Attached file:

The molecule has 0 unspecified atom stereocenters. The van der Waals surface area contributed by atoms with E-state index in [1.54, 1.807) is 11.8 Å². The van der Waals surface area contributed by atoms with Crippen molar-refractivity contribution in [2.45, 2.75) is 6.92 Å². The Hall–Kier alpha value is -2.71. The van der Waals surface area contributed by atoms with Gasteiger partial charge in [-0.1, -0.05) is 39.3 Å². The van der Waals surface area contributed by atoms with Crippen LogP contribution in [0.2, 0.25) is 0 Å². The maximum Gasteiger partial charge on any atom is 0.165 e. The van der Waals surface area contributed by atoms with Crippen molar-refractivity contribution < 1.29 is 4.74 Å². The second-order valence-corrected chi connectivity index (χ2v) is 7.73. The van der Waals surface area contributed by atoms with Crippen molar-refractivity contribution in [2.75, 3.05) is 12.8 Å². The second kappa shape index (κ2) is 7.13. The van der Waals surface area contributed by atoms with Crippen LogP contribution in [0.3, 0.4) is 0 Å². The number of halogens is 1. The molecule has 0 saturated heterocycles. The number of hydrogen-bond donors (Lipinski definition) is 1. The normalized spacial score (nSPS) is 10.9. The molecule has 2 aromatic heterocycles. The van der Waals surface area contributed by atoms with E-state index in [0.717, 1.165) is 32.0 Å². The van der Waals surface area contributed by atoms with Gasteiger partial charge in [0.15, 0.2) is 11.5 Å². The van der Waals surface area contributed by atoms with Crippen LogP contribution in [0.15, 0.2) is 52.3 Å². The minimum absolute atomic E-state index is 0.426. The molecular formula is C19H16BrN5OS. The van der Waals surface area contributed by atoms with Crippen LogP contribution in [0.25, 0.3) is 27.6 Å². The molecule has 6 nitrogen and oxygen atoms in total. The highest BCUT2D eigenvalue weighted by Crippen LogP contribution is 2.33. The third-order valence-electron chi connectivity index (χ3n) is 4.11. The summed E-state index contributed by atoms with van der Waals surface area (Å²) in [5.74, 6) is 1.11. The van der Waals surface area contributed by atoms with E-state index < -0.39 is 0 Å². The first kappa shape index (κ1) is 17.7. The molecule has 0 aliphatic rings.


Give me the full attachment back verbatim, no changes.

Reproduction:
The molecule has 0 unspecified atom stereocenters. The van der Waals surface area contributed by atoms with E-state index in [1.54, 1.807) is 11.8 Å². The van der Waals surface area contributed by atoms with Crippen molar-refractivity contribution in [2.45, 2.75) is 6.92 Å². The Hall–Kier alpha value is -2.71. The van der Waals surface area contributed by atoms with Gasteiger partial charge in [-0.1, -0.05) is 39.3 Å². The van der Waals surface area contributed by atoms with Crippen LogP contribution in [0.2, 0.25) is 0 Å². The maximum Gasteiger partial charge on any atom is 0.165 e. The van der Waals surface area contributed by atoms with Crippen molar-refractivity contribution < 1.29 is 4.74 Å². The second-order valence-corrected chi connectivity index (χ2v) is 7.73. The van der Waals surface area contributed by atoms with Crippen molar-refractivity contribution in [2.75, 3.05) is 12.8 Å². The second kappa shape index (κ2) is 7.13. The van der Waals surface area contributed by atoms with Crippen LogP contribution in [0.3, 0.4) is 0 Å². The number of halogens is 1. The molecule has 0 saturated heterocycles. The number of hydrogen-bond donors (Lipinski definition) is 1. The normalized spacial score (nSPS) is 10.9. The molecule has 2 aromatic heterocycles. The van der Waals surface area contributed by atoms with E-state index in [0.717, 1.165) is 32.0 Å². The van der Waals surface area contributed by atoms with Gasteiger partial charge in [0.15, 0.2) is 11.5 Å². The van der Waals surface area contributed by atoms with Crippen LogP contribution in [0.15, 0.2) is 52.3 Å². The minimum absolute atomic E-state index is 0.426. The molecular formula is C19H16BrN5OS. The van der Waals surface area contributed by atoms with Crippen LogP contribution in [0.25, 0.3) is 27.6 Å². The molecule has 6 nitrogen and oxygen atoms in total. The highest BCUT2D eigenvalue weighted by Crippen LogP contribution is 2.33. The third-order valence-electron chi connectivity index (χ3n) is 4.11. The summed E-state index contributed by atoms with van der Waals surface area (Å²) in [5.74, 6) is 1.11. The van der Waals surface area contributed by atoms with E-state index < -0.39 is 0 Å². The first kappa shape index (κ1) is 17.7. The molecule has 0 aliphatic rings.